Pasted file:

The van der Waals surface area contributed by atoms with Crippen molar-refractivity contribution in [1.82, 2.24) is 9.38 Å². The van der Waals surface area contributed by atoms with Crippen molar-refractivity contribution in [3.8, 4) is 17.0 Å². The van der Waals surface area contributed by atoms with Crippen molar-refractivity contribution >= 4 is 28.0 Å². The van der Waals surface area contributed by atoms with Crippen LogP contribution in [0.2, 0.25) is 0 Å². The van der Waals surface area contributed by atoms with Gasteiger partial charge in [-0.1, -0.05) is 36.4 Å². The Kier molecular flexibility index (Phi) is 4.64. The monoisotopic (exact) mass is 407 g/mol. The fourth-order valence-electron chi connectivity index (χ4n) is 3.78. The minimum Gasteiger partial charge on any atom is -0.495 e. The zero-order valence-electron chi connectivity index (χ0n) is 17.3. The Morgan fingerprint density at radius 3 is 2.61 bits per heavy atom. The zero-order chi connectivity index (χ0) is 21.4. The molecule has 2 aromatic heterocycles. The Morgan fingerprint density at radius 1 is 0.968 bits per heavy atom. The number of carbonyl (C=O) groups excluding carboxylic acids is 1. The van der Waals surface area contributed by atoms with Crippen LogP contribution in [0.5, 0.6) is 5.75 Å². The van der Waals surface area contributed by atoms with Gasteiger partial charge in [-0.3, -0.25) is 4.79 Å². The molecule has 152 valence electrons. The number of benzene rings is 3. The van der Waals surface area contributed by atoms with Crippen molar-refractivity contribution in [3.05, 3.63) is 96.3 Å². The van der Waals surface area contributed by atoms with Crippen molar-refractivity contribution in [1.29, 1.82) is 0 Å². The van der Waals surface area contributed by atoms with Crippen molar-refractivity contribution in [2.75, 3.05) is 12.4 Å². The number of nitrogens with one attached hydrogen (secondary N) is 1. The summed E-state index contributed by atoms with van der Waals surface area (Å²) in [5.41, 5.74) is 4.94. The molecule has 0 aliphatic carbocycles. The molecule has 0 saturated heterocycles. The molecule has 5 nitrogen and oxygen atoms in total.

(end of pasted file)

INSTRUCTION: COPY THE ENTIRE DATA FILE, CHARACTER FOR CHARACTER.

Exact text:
The van der Waals surface area contributed by atoms with Crippen molar-refractivity contribution in [1.82, 2.24) is 9.38 Å². The van der Waals surface area contributed by atoms with Crippen molar-refractivity contribution in [3.8, 4) is 17.0 Å². The van der Waals surface area contributed by atoms with Crippen molar-refractivity contribution >= 4 is 28.0 Å². The van der Waals surface area contributed by atoms with Crippen LogP contribution in [0.2, 0.25) is 0 Å². The van der Waals surface area contributed by atoms with Gasteiger partial charge in [-0.1, -0.05) is 36.4 Å². The Kier molecular flexibility index (Phi) is 4.64. The monoisotopic (exact) mass is 407 g/mol. The fourth-order valence-electron chi connectivity index (χ4n) is 3.78. The minimum Gasteiger partial charge on any atom is -0.495 e. The zero-order valence-electron chi connectivity index (χ0n) is 17.3. The Morgan fingerprint density at radius 3 is 2.61 bits per heavy atom. The zero-order chi connectivity index (χ0) is 21.4. The molecule has 2 aromatic heterocycles. The Morgan fingerprint density at radius 1 is 0.968 bits per heavy atom. The number of carbonyl (C=O) groups excluding carboxylic acids is 1. The van der Waals surface area contributed by atoms with Crippen LogP contribution in [0.5, 0.6) is 5.75 Å². The van der Waals surface area contributed by atoms with Gasteiger partial charge in [-0.3, -0.25) is 4.79 Å². The molecule has 152 valence electrons. The number of benzene rings is 3. The van der Waals surface area contributed by atoms with Crippen molar-refractivity contribution in [3.05, 3.63) is 96.3 Å². The van der Waals surface area contributed by atoms with Crippen molar-refractivity contribution in [1.29, 1.82) is 0 Å². The van der Waals surface area contributed by atoms with Crippen molar-refractivity contribution in [2.75, 3.05) is 12.4 Å². The number of nitrogens with one attached hydrogen (secondary N) is 1. The summed E-state index contributed by atoms with van der Waals surface area (Å²) in [5.41, 5.74) is 4.94. The molecule has 0 aliphatic carbocycles. The molecule has 0 saturated heterocycles. The molecule has 5 nitrogen and oxygen atoms in total.